Report: Miguel Herrera to Coach Mexico at 2014 World Cup As Reward for Preventing $600 Million Loss

Miguel HerreraMiguel Herrera will sit on Mexican soccer’s throne for the foreseeable future.

While serving as interim head coach, Herrera guided Mexico’s men’s national team past New Zealand in a two-game World Cup qualifying playoff series this week. ESPN reports Mexican soccer officials have decided to give Herrera the job on a permanent basis and allow him to lead “El Tri” (as the national team is known)  at the 2014 FIFA World Cup.

Herrera has technically been on loan from defending Liga MX (Mexico’s first division) champion Club America since taking the national-team job last month. He will return to Club America in time to lead its title defense in the Liga MX playoffs, which begin on Saturday. Mexican officials will meet on Dec. 2, where it is expected that they will announce the decision to retain Herrera.

Mexico turned to Herrera after El Tri struggled in the final round of CONCACAF World Cup qualifying. The regional giant won just two out of 10 games, scoring just seven goals in the process. Mexico floundered under Jose Manuel “Chepo” de la Torre, Luis Fernando Tena and Victor Manuel Vucetich during its dreadful hexagonal run and only qualified for the playoff against New Zealand because bitter rival United States beat Panama in stoppage time in the final game of CONCACAF qualifying.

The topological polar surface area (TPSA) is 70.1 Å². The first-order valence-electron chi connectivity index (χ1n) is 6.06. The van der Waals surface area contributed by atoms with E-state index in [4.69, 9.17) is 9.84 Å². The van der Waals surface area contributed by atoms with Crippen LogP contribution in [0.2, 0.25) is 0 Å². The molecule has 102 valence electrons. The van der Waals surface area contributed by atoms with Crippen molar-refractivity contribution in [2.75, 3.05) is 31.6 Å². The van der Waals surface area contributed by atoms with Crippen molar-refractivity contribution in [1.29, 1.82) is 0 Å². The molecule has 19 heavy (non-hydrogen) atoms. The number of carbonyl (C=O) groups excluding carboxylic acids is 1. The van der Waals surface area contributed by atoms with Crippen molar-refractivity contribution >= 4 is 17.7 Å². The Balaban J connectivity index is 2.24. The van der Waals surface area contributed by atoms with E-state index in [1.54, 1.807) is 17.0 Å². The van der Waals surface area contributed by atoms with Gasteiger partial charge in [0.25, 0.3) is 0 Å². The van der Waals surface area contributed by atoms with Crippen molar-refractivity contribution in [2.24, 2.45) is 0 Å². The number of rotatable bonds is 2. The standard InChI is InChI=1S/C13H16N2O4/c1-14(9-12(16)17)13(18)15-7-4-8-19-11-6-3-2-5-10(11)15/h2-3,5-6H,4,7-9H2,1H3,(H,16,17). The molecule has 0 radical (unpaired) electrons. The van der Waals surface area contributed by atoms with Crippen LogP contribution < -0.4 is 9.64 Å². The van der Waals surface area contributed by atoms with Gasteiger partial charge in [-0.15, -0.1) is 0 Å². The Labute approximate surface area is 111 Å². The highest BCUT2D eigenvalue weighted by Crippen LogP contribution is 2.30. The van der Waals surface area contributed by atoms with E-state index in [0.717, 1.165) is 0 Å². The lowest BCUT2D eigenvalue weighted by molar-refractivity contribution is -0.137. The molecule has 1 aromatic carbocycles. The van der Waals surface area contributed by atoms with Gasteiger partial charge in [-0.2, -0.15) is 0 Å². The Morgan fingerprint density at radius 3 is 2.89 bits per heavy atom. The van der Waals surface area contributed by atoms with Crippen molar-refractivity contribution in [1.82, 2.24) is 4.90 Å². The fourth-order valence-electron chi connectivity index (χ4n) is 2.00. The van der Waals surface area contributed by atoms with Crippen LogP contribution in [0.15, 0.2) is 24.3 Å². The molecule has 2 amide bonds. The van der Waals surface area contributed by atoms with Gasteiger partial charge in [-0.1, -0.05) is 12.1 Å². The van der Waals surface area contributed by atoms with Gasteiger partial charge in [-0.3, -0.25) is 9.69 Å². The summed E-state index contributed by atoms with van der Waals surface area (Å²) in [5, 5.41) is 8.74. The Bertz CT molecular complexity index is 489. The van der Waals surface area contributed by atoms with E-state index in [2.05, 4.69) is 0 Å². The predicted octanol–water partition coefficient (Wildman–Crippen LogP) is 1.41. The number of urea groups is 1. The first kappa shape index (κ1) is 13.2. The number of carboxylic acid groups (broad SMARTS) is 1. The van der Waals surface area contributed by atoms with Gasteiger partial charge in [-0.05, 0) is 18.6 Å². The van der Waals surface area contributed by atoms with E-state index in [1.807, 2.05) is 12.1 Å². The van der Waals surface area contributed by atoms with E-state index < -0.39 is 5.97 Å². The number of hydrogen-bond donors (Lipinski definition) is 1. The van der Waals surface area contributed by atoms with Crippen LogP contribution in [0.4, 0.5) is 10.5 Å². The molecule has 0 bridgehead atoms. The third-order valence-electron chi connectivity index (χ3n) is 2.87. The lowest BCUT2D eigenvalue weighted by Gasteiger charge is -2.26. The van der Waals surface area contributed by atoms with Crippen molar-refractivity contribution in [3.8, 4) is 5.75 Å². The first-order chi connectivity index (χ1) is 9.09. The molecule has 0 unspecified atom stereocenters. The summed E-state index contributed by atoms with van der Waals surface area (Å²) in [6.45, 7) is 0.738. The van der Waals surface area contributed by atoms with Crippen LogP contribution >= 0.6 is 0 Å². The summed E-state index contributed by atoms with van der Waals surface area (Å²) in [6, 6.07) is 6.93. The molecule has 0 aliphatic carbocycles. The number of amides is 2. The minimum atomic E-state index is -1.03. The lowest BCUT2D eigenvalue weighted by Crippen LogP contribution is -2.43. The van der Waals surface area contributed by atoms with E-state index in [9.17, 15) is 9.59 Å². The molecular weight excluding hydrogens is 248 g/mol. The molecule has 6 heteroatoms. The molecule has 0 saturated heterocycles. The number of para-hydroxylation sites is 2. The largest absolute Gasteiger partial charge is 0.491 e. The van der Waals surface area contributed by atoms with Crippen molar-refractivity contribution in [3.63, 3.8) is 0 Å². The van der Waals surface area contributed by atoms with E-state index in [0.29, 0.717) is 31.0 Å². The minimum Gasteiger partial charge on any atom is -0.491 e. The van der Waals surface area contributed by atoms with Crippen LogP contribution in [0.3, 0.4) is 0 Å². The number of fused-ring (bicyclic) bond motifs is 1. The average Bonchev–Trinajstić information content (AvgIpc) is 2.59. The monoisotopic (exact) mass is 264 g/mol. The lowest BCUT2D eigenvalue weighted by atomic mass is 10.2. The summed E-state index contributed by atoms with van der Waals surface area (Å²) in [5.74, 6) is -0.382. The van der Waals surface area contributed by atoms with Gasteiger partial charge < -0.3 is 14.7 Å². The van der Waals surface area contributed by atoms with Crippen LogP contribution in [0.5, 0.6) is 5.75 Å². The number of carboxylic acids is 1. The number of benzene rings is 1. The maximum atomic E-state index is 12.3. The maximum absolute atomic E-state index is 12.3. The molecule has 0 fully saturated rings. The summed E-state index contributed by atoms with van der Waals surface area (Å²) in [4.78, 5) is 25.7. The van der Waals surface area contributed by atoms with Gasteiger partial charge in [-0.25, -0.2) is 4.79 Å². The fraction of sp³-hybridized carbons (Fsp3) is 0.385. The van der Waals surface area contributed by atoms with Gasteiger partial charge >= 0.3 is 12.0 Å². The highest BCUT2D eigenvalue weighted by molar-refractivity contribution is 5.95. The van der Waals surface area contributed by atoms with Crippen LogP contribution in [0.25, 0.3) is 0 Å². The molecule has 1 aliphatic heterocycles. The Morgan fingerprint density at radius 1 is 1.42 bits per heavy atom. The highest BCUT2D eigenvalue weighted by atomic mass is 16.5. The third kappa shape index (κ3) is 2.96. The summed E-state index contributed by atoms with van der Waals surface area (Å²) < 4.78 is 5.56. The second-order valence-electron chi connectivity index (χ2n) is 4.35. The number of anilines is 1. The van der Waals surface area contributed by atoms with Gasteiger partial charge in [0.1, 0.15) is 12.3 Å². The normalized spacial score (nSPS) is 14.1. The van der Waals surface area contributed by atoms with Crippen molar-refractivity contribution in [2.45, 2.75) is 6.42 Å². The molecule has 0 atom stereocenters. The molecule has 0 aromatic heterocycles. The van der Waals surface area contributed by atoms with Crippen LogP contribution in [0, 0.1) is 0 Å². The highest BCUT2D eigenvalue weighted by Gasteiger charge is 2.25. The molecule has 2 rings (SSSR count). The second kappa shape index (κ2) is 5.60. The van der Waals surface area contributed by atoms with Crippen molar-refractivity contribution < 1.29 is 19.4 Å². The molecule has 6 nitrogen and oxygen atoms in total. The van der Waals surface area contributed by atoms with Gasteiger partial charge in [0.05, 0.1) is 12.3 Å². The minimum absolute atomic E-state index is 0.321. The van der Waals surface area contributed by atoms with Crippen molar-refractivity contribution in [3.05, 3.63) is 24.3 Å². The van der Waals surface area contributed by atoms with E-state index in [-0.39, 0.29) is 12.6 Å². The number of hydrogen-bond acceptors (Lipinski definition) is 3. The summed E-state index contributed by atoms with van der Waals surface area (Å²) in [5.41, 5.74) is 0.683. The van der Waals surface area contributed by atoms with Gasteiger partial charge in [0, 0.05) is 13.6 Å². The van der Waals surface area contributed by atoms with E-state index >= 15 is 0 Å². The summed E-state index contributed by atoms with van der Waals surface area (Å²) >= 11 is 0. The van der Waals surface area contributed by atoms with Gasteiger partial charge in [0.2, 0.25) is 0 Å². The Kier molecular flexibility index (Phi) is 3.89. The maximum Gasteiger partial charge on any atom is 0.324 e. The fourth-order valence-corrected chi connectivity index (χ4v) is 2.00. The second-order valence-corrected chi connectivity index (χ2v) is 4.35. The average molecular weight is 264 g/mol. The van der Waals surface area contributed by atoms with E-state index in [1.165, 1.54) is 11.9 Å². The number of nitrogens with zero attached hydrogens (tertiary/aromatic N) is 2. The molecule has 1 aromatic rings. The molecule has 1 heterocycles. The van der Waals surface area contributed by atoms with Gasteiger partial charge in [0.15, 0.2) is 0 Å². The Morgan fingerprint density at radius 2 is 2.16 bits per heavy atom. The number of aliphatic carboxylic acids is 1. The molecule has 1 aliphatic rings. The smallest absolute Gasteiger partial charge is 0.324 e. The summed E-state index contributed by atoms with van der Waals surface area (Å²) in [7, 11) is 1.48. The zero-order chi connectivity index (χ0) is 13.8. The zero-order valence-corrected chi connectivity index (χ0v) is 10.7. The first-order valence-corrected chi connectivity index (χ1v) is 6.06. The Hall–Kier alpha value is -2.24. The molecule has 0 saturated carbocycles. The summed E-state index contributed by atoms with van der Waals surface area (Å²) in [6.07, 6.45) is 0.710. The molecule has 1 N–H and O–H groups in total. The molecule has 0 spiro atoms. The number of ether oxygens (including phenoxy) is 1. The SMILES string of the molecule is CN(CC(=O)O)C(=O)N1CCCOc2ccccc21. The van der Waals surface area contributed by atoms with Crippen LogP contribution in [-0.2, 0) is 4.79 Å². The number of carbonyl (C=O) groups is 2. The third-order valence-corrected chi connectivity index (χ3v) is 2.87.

Herrera was Mexico’s fourth coach in six weeks when he took charge. Facing a two-game audition, he relied on familiar faces to restore chemistry and confidence on the national team. He chose seven Club America players as starters in the first game against New Zealand. The move paid off as Mexico won 5-1 at Azteca Stadium on Nov. 13 before winning 4-2 in New Zealand on Wednesday.

Qualifying for the World Cup saved a lot of money and many jobs. It was estimated that business in Mexico and the U.S. stood to lose around $600 million if Mexico failed to reach next summer’s tournament. Giving Herrera the honor of leading El Tri in Brazil (and perhaps beyond) is a fair reward, considering what the alternative outcome would have been.

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